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Juba: Building market not way out for Uganda

By Amon B. Mbekiza

Parliament is in a tag-of war with the Foreign Affairs Ministry over Shs 17 billion the ministry needs to build a market for Uganda traders in Juba, Southern Sudan.

Whatever reasons parliament has, this money should not be passed. For starters, this is the wrong ministry doing the wrong thing. The docket falls under the directorate of external trade or COMESA Desk at the Ministry of Trade, Tourism, and Industry (MTTI). Two, constructing a market in Juba will not render us more competitive than Kenyans, the main players in the market. It is high time we started doing things the proper and professional way or resigned ourselves to losing out as usual.

All the trouble Ugandans have gone through in Juba has its genesis in our informality and lone-ranger modus operandi. And what makes Kenyans tick?

I. In the case of Southern Sudan, when it became clear that peace was on the horizon, following the CPA between Khartoum and SPLM, KAM, the umbrella association of Kenyan manufacturers, spearheaded the Opportunity Juba’ exercise to ensure the following:

ll. all intending businesses, individual or corporate, registered and organised under KAM.

III. Kenya Commercial Bank (KCB) came in next and opened a branch in Juba.

IV. Support services; transport, insurance, medical cover, camping tents, all registered under KAM.

V. all manufacturers and their distributors, regardless of location, were given Export Promotion Zones (EPZ) export terms of trade, all demanded by KAM.

diplomatic and consular matters relating to travel and residence had a coordinating focal person in KAM.

And so the Kenyans went, pitched and conquered. Then in came Ugandans, in our usual ‘Park-Yard’ style.

How will a Ugandan carrying a few cartons  of  Royco from Kikuubo, with all costs and profits loaded onto his purchasing price, compete with the Kenyan who sources the same  product ex-factory, under EPZ terms, with an export credit line, and all other aids to smoothen his trade?  Outcompeted, Ugandans did what we know best: ferry in juju men to ward off kenyan competition. Juju men were chased out. Trump Card? Government to build a market. It won’t work.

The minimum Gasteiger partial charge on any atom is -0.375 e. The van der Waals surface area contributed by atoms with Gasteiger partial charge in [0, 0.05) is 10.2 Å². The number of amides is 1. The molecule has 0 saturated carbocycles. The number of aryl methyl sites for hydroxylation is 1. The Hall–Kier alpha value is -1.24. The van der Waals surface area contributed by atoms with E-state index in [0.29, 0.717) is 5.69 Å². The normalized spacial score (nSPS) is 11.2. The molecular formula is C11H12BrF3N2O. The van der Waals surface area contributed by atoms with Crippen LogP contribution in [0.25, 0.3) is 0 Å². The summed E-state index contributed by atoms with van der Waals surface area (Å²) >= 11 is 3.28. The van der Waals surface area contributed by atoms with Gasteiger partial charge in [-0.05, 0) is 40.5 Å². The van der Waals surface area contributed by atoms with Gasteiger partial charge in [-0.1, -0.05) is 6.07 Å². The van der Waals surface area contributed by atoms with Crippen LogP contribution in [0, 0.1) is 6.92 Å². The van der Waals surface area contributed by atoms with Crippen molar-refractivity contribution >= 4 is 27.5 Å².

It is time for us to either learn and do things professionally or keep losing out even where we as a country invested heavily as we did in SPLA/M. A similar scenario was seen in Rwanda, where the Rwanda Patriotic Front army war was literally a Ugandan war. After the liberation, however, who got the juicy spoils?

At the time I registered my ‘ex-officio’ membership 10 years ago, there were 1,241 Kenyans working in Rwanda, all professionals, in different sectors: private, government, NGO, UN, name it. And Ugandans? Running ‘kifuufu’ garages in Gatsata, ‘tonninyira’ in Nyamirambo and Kicukiro! Ask the ambassador who would lose his mobile phones to his countrymen during Ugandan National Day Celebrations at his residence!

We shouldered the ANC struggle more than Kenya did. But who reaps? Kenyans need no visas to S. Africa, despite their business rivalry bordering on hostility with South African companies in the East African region.

Uganda widely opened doors to South African capital, including erstwhile ‘hard tools’ of apartheid, but we have no visa waiver to South Africa.

Fellows at the Directorate of External Trade of MTTI, Uganda Export Promotion Board, Uganda Manufacturers Association, Private Sector Foundation, Chamber of Commerce,  this is  what branding is all about. This is what we mean when we talk of carving a niche. This is the meaning of positioning. As Ugandans, we have carved out our own niche in the perception of our neighboring markets! We cannot keep exporting witchdoctors, hawkers, et al and think that building another Mbizzinnya or Park Yard in Juba is the solution.  Not even the billions squandered on CNN or Rosa Whitaker!  Let’s learn the basics, shape up or ship out!.

 

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